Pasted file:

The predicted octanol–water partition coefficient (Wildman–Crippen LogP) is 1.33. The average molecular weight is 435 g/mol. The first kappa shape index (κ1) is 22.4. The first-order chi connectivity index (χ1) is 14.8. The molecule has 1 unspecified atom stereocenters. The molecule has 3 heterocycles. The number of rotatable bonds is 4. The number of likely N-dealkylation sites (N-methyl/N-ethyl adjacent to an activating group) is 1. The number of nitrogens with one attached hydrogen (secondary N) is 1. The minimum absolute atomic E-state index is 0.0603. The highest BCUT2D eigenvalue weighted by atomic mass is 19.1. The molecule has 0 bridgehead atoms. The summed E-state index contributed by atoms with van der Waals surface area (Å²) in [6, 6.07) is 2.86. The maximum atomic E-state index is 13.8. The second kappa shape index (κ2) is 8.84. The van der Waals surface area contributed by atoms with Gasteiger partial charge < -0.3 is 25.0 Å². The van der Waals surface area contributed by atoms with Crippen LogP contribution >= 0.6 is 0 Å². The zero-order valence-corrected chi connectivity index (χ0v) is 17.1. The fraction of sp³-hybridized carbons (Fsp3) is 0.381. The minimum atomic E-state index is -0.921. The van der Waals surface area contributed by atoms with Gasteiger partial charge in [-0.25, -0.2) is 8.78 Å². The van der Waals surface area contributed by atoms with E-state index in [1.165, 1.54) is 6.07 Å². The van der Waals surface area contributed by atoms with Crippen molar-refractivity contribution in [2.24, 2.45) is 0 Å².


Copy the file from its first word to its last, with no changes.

The predicted octanol–water partition coefficient (Wildman–Crippen LogP) is 1.33. The average molecular weight is 435 g/mol. The first kappa shape index (κ1) is 22.4. The first-order chi connectivity index (χ1) is 14.8. The molecule has 1 unspecified atom stereocenters. The molecule has 3 heterocycles. The number of rotatable bonds is 4. The number of likely N-dealkylation sites (N-methyl/N-ethyl adjacent to an activating group) is 1. The number of nitrogens with one attached hydrogen (secondary N) is 1. The minimum absolute atomic E-state index is 0.0603. The highest BCUT2D eigenvalue weighted by atomic mass is 19.1. The molecule has 0 bridgehead atoms. The summed E-state index contributed by atoms with van der Waals surface area (Å²) in [6, 6.07) is 2.86. The maximum atomic E-state index is 13.8. The second kappa shape index (κ2) is 8.84. The van der Waals surface area contributed by atoms with Gasteiger partial charge < -0.3 is 25.0 Å². The van der Waals surface area contributed by atoms with Crippen LogP contribution >= 0.6 is 0 Å². The zero-order valence-corrected chi connectivity index (χ0v) is 17.1. The fraction of sp³-hybridized carbons (Fsp3) is 0.381. The minimum atomic E-state index is -0.921. The van der Waals surface area contributed by atoms with Gasteiger partial charge in [-0.25, -0.2) is 8.78 Å². The van der Waals surface area contributed by atoms with E-state index in [1.165, 1.54) is 6.07 Å². The van der Waals surface area contributed by atoms with Crippen molar-refractivity contribution in [2.24, 2.45) is 0 Å².